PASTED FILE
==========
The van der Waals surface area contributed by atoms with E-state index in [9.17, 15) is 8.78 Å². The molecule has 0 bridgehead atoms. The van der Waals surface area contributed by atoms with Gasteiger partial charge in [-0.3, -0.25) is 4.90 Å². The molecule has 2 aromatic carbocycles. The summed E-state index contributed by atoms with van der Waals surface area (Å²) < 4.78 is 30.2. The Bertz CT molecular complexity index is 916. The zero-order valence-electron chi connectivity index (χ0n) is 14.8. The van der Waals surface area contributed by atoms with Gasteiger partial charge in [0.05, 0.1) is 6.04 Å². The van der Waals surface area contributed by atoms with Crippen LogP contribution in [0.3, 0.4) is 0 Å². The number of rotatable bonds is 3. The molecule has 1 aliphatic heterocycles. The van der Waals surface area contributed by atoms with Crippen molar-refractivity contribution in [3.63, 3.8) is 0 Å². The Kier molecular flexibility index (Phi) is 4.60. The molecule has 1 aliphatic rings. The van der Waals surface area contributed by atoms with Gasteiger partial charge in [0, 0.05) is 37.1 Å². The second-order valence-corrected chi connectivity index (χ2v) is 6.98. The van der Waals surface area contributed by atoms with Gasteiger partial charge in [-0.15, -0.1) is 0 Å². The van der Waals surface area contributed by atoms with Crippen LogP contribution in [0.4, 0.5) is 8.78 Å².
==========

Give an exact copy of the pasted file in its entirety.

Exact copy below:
The van der Waals surface area contributed by atoms with E-state index in [9.17, 15) is 8.78 Å². The molecule has 0 bridgehead atoms. The van der Waals surface area contributed by atoms with Gasteiger partial charge in [-0.3, -0.25) is 4.90 Å². The molecule has 2 aromatic carbocycles. The summed E-state index contributed by atoms with van der Waals surface area (Å²) < 4.78 is 30.2. The Bertz CT molecular complexity index is 916. The zero-order valence-electron chi connectivity index (χ0n) is 14.8. The van der Waals surface area contributed by atoms with Gasteiger partial charge in [0.05, 0.1) is 6.04 Å². The van der Waals surface area contributed by atoms with Crippen LogP contribution in [0.3, 0.4) is 0 Å². The number of rotatable bonds is 3. The molecule has 1 aliphatic heterocycles. The van der Waals surface area contributed by atoms with Crippen molar-refractivity contribution in [3.63, 3.8) is 0 Å². The Kier molecular flexibility index (Phi) is 4.60. The molecule has 1 aliphatic rings. The van der Waals surface area contributed by atoms with Gasteiger partial charge in [0, 0.05) is 37.1 Å². The second-order valence-corrected chi connectivity index (χ2v) is 6.98. The van der Waals surface area contributed by atoms with Gasteiger partial charge in [-0.15, -0.1) is 0 Å². The van der Waals surface area contributed by atoms with Crippen LogP contribution in [0.4, 0.5) is 8.78 Å².